The Corner

Blackwell: Gingrich Will Deliver Enough Signatures

Newt Gingrich is certain to turn in more than the 10,000 signatures required to qualify for the ballot in Virginia, says Morton Blackwell, the Republican national committeeman for the Old Dominion. Several news reports have suggested that Gingrich’s campaign was scrambling to collect enough signatures before the deadline at 5 p.m. on Thursday, December 22. Blackwell hears Mitt Romney, Ron Paul, and Rick Perry will also deliver more than the needed amount. Rick Santorum and Jon Huntsman, meanwhile, “are still hoping to do that.” Blackwell adds, “I don’t know what the [Michele] Bachmann campaign has done.”

The anxiety over Virginia is a lesson in the importance of organization. The Virginia Republican party suggests that every candidate collect 15,000 signatures statewide, including 600 from each of the eleven congressional districts. The law requires a candidate to collect only 10,000 signatures, including 400 from each district, but the party prefers to play it safe. It then vets the signatures to ensure their validity.

Although Virginia Republicans won’t elect their delegates until May, they will allocate them according to the primary results in March. Each congressional district will elect three delegates, who will be bound to support the candidate who won their district on the first ballot. (If there’s a second ballot, they’ll be free to roam.) In June, the state convention will elect 13 at-large delegates, who will be apportioned among the candidates according to the statewide vote.

Each state poses its own challenges. In Wisconsin, for instance, a candidate needn’t collect signatures, but his fate depends on the whims of the Presidential Preference Selection Committee, a gaggle of state officials who have sole discretion to determine which candidates appear on the ballot. In Arizona, meanwhile, the primary is winner-take-all, but delegates technically aren’t required to abide by the primary results; they merely do so (or vote for the presumptive nominee) by custom.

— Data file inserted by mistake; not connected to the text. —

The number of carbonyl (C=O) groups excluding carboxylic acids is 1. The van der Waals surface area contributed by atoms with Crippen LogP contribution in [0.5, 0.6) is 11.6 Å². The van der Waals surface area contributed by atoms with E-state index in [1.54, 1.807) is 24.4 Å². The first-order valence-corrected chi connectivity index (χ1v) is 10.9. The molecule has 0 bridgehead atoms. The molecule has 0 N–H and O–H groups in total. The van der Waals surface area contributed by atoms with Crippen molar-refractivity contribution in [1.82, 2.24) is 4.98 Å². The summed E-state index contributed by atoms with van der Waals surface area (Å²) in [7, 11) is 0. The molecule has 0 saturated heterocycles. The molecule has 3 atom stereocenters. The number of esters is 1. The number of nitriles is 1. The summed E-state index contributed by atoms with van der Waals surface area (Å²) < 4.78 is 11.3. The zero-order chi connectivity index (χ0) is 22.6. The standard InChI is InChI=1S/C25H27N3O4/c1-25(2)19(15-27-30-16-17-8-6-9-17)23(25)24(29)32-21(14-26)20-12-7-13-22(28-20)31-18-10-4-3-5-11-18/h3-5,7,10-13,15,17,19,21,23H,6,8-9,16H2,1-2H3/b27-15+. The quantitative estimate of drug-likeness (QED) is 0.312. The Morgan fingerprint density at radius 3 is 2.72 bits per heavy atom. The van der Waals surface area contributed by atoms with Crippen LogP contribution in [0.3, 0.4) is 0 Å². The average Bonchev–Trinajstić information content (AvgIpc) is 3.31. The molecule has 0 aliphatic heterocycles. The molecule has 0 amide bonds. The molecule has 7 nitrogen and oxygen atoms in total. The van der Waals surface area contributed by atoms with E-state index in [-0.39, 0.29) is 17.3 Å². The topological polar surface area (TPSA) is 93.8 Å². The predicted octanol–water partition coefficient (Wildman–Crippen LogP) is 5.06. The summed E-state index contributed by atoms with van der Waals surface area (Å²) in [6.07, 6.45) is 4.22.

“It’s an honor system,” says Sharon Giese, the Republican national committeewoman for Arizona.

Bruce Ash, the Republican national committeeman for the Grand Canyon State, says there’s “a very small likelihood” that there will be a fight over disqualified delegates at the convention. To discourage early voting, the RNC has vowed to eliminate half the delegates from states that hold their primaries before party-approved dates (e.g. Florida). The penalty for holding a primary in between March 6 and April 1 is the requirement that delegates be allotted proportionately.

“There could be quite a bit of competition at the RNC to get the penalized states to get their delegates back if that’s what would push one candidate over another,” Ash says. “If this thing drags out, and there are 100 or so delegates between one candidate and another, you know someone is going to be smart enough to go after them.”

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